The vast network of ports, container vessels and trucking companies that moves goods around the world is badly tangled, and the cost of shipping is skyrocketing. That’s troubling news for retailers and holiday shoppers.
More than 18 months into the pandemic, the disruption to global supply chains is getting worse, spurring shortages of consumer products and making it more expensive for companies to ship goods where they’re needed. Unresolved snags, and the emergence of new problems including the Delta variant, mean shoppers are likely to face higher prices and fewer choices this holiday season. Companies such as Adidas (ADDDF), Crocs (CROX) and Hasbro (HAS) are already warning of disruptions as they prepare for the crucial year-end period.
“The pressures on global supply chains have not eased, and we do not expect them to any time soon,” said Bob Biesterfeld, the CEO of C.H. Robinson, one of the world’s largest logistics firms. The latest obstacle is in China, where a terminal at the Ningbo-Zhoushan Port south of Shanghai has been shut since August 11 after a dock worker tested positive for Covid-19. Major international shipping lines, including Maersk (AMKBY), Hapag-Lloyd (HPGLY) and CMA CGM have adjusted schedules to avoid the port and are warning customers of delays.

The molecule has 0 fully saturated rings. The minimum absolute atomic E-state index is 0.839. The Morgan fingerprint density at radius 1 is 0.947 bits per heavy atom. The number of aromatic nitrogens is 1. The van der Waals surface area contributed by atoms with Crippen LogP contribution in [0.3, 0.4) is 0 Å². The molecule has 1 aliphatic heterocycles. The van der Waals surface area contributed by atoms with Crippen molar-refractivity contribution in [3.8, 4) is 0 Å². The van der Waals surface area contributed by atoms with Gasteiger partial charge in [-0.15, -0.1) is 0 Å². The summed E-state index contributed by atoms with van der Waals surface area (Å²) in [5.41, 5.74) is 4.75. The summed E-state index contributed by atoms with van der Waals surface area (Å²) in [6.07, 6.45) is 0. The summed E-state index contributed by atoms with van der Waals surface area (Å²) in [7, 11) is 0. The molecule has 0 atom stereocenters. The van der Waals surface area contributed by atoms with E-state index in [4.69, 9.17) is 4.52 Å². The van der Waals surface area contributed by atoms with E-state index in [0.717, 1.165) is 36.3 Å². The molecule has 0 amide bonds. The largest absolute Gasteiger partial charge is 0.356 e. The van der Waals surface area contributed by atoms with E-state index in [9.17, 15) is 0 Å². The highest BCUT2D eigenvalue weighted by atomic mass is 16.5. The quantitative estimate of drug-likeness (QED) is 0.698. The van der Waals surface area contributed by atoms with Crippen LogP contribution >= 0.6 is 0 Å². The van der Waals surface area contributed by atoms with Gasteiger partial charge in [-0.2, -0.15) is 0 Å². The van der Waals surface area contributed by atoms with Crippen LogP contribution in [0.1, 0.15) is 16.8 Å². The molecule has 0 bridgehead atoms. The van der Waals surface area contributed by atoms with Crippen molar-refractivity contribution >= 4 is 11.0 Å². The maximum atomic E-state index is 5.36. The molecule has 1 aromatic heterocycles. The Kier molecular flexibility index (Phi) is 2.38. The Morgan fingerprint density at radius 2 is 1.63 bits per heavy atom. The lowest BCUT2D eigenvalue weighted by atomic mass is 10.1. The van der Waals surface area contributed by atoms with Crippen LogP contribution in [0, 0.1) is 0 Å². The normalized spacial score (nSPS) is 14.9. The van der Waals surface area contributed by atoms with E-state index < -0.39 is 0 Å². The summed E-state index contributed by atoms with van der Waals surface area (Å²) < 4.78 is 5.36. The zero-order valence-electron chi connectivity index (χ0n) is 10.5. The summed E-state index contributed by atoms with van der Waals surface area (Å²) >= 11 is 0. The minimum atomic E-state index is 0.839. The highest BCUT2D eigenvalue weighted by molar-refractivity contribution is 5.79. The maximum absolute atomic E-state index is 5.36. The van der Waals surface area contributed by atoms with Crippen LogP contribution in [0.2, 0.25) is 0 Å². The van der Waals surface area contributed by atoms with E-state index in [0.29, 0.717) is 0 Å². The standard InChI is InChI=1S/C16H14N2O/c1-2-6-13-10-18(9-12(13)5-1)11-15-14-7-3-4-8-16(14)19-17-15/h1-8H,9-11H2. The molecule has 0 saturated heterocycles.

The partial closure of the world’s third busiest container port is disrupting other ports in China, stretching supply chains that were already suffering from recent problems at Yantian port, ongoing container shortages, coronavirus-related factory shutdowns in Vietnam and the lingering effects of the Suez Canal blockage in March. Shipping companies expect the global crunch to continue. That’s massively increasing the cost of moving cargo and could add to the upward pressure on consumer prices. “We currently expect the market situation only to ease in the first quarter of 2022 at the earliest,” Hapag-Lloyd chief executive Rolf Habben Jansen said in a recent statement. The cost of shipping goods from China to North America and Europe has continued to climb over the past few months, following a spike earlier in the year, according to data from London-based Drewry Shipping.